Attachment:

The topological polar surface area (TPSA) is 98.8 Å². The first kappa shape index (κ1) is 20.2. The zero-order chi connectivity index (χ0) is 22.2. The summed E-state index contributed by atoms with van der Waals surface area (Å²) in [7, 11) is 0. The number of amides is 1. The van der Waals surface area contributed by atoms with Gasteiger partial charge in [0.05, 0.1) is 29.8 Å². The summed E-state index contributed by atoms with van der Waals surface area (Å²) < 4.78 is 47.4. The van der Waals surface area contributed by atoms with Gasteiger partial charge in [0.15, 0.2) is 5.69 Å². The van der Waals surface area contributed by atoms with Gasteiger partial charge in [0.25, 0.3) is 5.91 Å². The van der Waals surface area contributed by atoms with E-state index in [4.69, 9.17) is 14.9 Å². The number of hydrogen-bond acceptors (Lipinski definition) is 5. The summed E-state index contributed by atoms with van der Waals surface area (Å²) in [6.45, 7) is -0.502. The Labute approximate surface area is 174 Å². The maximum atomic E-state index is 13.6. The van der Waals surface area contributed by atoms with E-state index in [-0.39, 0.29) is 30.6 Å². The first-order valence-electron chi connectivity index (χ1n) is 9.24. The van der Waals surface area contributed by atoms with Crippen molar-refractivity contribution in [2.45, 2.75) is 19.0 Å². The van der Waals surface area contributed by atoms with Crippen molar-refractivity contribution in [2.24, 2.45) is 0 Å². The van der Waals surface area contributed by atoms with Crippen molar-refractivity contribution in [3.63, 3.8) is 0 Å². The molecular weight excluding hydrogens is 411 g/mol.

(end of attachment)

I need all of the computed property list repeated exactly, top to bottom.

The topological polar surface area (TPSA) is 98.8 Å². The first kappa shape index (κ1) is 20.2. The zero-order chi connectivity index (χ0) is 22.2. The summed E-state index contributed by atoms with van der Waals surface area (Å²) in [7, 11) is 0. The number of amides is 1. The van der Waals surface area contributed by atoms with Gasteiger partial charge in [0.05, 0.1) is 29.8 Å². The summed E-state index contributed by atoms with van der Waals surface area (Å²) < 4.78 is 47.4. The van der Waals surface area contributed by atoms with Gasteiger partial charge in [0.15, 0.2) is 5.69 Å². The van der Waals surface area contributed by atoms with Gasteiger partial charge in [0.25, 0.3) is 5.91 Å². The van der Waals surface area contributed by atoms with E-state index in [4.69, 9.17) is 14.9 Å². The number of hydrogen-bond acceptors (Lipinski definition) is 5. The summed E-state index contributed by atoms with van der Waals surface area (Å²) in [6.45, 7) is -0.502. The Labute approximate surface area is 174 Å². The maximum atomic E-state index is 13.6. The van der Waals surface area contributed by atoms with E-state index in [-0.39, 0.29) is 30.6 Å². The first-order valence-electron chi connectivity index (χ1n) is 9.24. The van der Waals surface area contributed by atoms with Crippen molar-refractivity contribution in [2.45, 2.75) is 19.0 Å². The van der Waals surface area contributed by atoms with Crippen molar-refractivity contribution in [2.24, 2.45) is 0 Å². The van der Waals surface area contributed by atoms with Crippen molar-refractivity contribution in [3.63, 3.8) is 0 Å². The molecular weight excluding hydrogens is 411 g/mol.